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EDs in July: short over 200 nurses, record overcrowding
Press Release 31.07.18
11% increase in patients on trolleys since last July. Full report here 
Ireland’s emergency departments are at least 216 nurses short of what is needed to care for all admitted patients, according to HSE figures obtained by the INMO at the Workplace Relations Commission today (Tuesday).
There are 159 unfilled vacancies, while the HSE estimate that an additional 57 nurses are required within emergency departments to care for admitted patients for whom there are no available beds.
The INMO says that low pay and bad working conditions make it near-impossible to recruit and retain sufficient nurses in emergency departments. 
Across all services, the nursing census shows 2,500 fewer employed nurses and midwives than in 2007, and vacancies are growing.  
At a meeting with the HSE at the Workplace Relations Commission today, the INMO demanded immediate talks on curtailment of services to ensure safety of nurses and midwives when at work.
July Trolley Watch figures
INMO figures for July show that 7,069 admitted patients were on trolleys across Ireland, 21 of them under 16. This is an increase of 11% on last year, and the most overcrowded July since records began.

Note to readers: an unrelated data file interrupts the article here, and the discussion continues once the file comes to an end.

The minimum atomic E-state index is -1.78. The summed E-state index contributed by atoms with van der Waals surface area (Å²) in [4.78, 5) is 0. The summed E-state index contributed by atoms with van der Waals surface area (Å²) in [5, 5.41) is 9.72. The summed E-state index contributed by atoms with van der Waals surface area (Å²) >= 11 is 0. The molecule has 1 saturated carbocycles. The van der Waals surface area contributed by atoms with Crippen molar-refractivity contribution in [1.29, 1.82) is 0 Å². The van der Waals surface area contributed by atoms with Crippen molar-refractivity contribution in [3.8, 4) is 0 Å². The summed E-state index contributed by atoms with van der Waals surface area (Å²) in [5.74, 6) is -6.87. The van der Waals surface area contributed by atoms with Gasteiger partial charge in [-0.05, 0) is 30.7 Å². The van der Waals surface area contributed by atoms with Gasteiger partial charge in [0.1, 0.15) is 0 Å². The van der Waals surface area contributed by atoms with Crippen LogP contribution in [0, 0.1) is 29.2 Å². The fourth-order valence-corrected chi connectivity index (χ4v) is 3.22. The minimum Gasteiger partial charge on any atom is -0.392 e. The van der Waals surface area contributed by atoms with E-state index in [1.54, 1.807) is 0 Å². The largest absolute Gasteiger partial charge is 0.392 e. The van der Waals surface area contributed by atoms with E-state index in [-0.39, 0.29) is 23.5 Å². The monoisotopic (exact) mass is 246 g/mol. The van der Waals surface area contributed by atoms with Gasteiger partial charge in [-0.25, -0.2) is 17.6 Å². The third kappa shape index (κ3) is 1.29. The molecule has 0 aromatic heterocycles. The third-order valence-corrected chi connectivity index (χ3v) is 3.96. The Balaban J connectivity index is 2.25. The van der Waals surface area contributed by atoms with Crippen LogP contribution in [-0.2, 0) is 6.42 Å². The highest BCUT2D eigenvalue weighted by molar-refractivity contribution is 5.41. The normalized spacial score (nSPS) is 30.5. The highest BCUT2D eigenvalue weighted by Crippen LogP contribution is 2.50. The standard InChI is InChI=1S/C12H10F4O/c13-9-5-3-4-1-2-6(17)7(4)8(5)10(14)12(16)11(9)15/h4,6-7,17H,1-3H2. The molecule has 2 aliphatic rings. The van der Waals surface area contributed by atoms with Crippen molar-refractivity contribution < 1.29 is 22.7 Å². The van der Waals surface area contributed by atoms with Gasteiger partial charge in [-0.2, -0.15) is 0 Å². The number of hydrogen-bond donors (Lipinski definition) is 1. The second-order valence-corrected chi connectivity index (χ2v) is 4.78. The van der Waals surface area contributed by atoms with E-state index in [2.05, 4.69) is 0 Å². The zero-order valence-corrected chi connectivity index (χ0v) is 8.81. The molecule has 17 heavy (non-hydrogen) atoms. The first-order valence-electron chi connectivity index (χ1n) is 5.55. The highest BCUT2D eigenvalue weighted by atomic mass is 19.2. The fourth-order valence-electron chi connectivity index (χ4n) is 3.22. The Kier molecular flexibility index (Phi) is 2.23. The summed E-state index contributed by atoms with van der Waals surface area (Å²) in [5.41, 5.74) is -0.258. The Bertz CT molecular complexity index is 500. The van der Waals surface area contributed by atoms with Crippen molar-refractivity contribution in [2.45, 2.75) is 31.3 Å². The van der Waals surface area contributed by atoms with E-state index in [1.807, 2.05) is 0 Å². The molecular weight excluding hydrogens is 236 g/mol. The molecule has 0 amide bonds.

Hospitals with particularly high numbers on trolleys included:
  • University Hospital Limerick: 897
  • Cork University Hospital: 614
  • Midlands Hospital Tullamore: 494
  • University Hospital Galway: 457
INMO General Secretary Phil Ní Sheaghdha said:
“Overcrowding is now a constant feature of our hospital system, even in summer. Low salaries for nurses and midwives mean that vacancies simply aren’t being taken up and health service capacity can’t grow. Without realistic pay correction for nurses and midwives, this problem won’t be fixed.
“The HSE still haven’t set out their funding workforce plan, which sets how many nurses and midwives they will recruit this year. The hazardous working conditions for staff look set to worsen.
“The HSE is sleepwalking into yet another winter crisis. We have today sought discussions on which services will be curtailed this winter, so that nursing staff can work in safe environments. It is very unlikely that services will develop to alleviate overcrowding this year. Plans must now be put in place to ensure a safe working environment.”
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